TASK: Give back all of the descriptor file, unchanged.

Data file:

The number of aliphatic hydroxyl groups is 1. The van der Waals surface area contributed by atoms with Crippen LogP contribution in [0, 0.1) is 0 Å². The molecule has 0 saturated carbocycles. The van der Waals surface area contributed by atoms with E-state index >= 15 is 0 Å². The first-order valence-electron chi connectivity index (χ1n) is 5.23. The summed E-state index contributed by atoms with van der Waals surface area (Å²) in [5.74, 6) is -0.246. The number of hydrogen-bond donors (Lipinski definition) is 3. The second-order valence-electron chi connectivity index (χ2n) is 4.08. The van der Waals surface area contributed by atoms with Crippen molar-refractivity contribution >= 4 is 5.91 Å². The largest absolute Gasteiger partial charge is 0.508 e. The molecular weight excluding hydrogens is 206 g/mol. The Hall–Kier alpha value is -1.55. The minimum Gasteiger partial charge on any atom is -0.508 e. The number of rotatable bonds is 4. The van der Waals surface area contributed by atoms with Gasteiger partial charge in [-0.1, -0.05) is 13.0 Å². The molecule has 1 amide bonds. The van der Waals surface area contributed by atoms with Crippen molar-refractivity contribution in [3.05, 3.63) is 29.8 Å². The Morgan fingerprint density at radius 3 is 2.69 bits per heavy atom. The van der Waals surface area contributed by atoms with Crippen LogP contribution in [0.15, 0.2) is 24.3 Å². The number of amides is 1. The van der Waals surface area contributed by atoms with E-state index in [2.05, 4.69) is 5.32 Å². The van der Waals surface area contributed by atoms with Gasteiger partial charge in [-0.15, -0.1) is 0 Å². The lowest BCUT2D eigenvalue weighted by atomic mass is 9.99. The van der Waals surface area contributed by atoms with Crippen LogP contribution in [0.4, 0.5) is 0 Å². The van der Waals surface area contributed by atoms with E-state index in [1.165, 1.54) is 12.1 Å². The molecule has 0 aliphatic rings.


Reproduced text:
The number of aliphatic hydroxyl groups is 1. The van der Waals surface area contributed by atoms with Crippen LogP contribution in [0, 0.1) is 0 Å². The molecule has 0 saturated carbocycles. The van der Waals surface area contributed by atoms with E-state index >= 15 is 0 Å². The first-order valence-electron chi connectivity index (χ1n) is 5.23. The summed E-state index contributed by atoms with van der Waals surface area (Å²) in [5.74, 6) is -0.246. The number of hydrogen-bond donors (Lipinski definition) is 3. The second-order valence-electron chi connectivity index (χ2n) is 4.08. The van der Waals surface area contributed by atoms with Crippen molar-refractivity contribution >= 4 is 5.91 Å². The largest absolute Gasteiger partial charge is 0.508 e. The molecular weight excluding hydrogens is 206 g/mol. The Hall–Kier alpha value is -1.55. The minimum Gasteiger partial charge on any atom is -0.508 e. The number of rotatable bonds is 4. The van der Waals surface area contributed by atoms with Gasteiger partial charge in [-0.1, -0.05) is 13.0 Å². The molecule has 1 amide bonds. The van der Waals surface area contributed by atoms with Crippen molar-refractivity contribution in [3.05, 3.63) is 29.8 Å². The Morgan fingerprint density at radius 3 is 2.69 bits per heavy atom. The van der Waals surface area contributed by atoms with Crippen LogP contribution in [0.15, 0.2) is 24.3 Å². The number of amides is 1. The van der Waals surface area contributed by atoms with E-state index in [2.05, 4.69) is 5.32 Å². The van der Waals surface area contributed by atoms with Gasteiger partial charge in [-0.15, -0.1) is 0 Å². The lowest BCUT2D eigenvalue weighted by atomic mass is 9.99. The van der Waals surface area contributed by atoms with Crippen LogP contribution in [0.4, 0.5) is 0 Å². The van der Waals surface area contributed by atoms with E-state index in [1.165, 1.54) is 12.1 Å². The molecule has 0 aliphatic rings.